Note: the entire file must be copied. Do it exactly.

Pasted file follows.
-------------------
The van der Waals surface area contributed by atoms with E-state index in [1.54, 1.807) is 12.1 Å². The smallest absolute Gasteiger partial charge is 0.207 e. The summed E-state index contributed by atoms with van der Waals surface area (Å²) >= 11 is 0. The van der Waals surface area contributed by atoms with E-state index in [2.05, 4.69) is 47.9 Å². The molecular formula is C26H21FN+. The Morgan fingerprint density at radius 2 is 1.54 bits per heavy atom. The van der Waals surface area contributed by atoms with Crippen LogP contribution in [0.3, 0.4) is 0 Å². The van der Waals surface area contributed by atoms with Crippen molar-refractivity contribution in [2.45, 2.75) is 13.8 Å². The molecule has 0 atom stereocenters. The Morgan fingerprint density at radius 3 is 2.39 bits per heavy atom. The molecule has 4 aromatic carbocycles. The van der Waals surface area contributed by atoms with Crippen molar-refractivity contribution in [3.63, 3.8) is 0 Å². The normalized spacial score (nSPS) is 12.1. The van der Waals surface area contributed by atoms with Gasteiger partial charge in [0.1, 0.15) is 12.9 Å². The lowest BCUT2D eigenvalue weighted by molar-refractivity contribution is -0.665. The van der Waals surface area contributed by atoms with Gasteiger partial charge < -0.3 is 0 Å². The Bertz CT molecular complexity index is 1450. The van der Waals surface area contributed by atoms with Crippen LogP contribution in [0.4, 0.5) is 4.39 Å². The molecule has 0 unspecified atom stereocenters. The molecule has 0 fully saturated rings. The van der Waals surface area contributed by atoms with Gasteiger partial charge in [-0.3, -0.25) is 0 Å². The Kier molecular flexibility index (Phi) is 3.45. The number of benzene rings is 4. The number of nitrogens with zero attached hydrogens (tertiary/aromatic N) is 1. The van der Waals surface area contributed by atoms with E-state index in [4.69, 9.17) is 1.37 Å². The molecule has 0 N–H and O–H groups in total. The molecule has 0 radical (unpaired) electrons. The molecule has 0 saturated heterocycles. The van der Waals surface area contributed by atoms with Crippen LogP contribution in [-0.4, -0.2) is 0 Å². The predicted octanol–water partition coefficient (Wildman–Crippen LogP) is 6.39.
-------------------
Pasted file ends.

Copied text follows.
The van der Waals surface area contributed by atoms with E-state index in [1.54, 1.807) is 12.1 Å². The smallest absolute Gasteiger partial charge is 0.207 e. The summed E-state index contributed by atoms with van der Waals surface area (Å²) >= 11 is 0. The van der Waals surface area contributed by atoms with E-state index in [2.05, 4.69) is 47.9 Å². The molecular formula is C26H21FN+. The Morgan fingerprint density at radius 2 is 1.54 bits per heavy atom. The van der Waals surface area contributed by atoms with Crippen LogP contribution in [0.3, 0.4) is 0 Å². The van der Waals surface area contributed by atoms with Crippen molar-refractivity contribution in [2.45, 2.75) is 13.8 Å². The molecule has 0 atom stereocenters. The Morgan fingerprint density at radius 3 is 2.39 bits per heavy atom. The molecule has 4 aromatic carbocycles. The van der Waals surface area contributed by atoms with Crippen molar-refractivity contribution in [3.63, 3.8) is 0 Å². The normalized spacial score (nSPS) is 12.1. The van der Waals surface area contributed by atoms with Gasteiger partial charge in [0.1, 0.15) is 12.9 Å². The lowest BCUT2D eigenvalue weighted by molar-refractivity contribution is -0.665. The van der Waals surface area contributed by atoms with Gasteiger partial charge < -0.3 is 0 Å². The Bertz CT molecular complexity index is 1450. The van der Waals surface area contributed by atoms with Crippen LogP contribution in [0.4, 0.5) is 4.39 Å². The molecule has 0 unspecified atom stereocenters. The molecule has 0 fully saturated rings. The van der Waals surface area contributed by atoms with Gasteiger partial charge in [-0.3, -0.25) is 0 Å². The Kier molecular flexibility index (Phi) is 3.45. The number of benzene rings is 4. The number of nitrogens with zero attached hydrogens (tertiary/aromatic N) is 1. The van der Waals surface area contributed by atoms with E-state index in [4.69, 9.17) is 1.37 Å². The molecule has 0 N–H and O–H groups in total. The molecule has 0 radical (unpaired) electrons. The molecule has 0 saturated heterocycles. The van der Waals surface area contributed by atoms with Crippen LogP contribution in [-0.4, -0.2) is 0 Å². The predicted octanol–water partition coefficient (Wildman–Crippen LogP) is 6.39.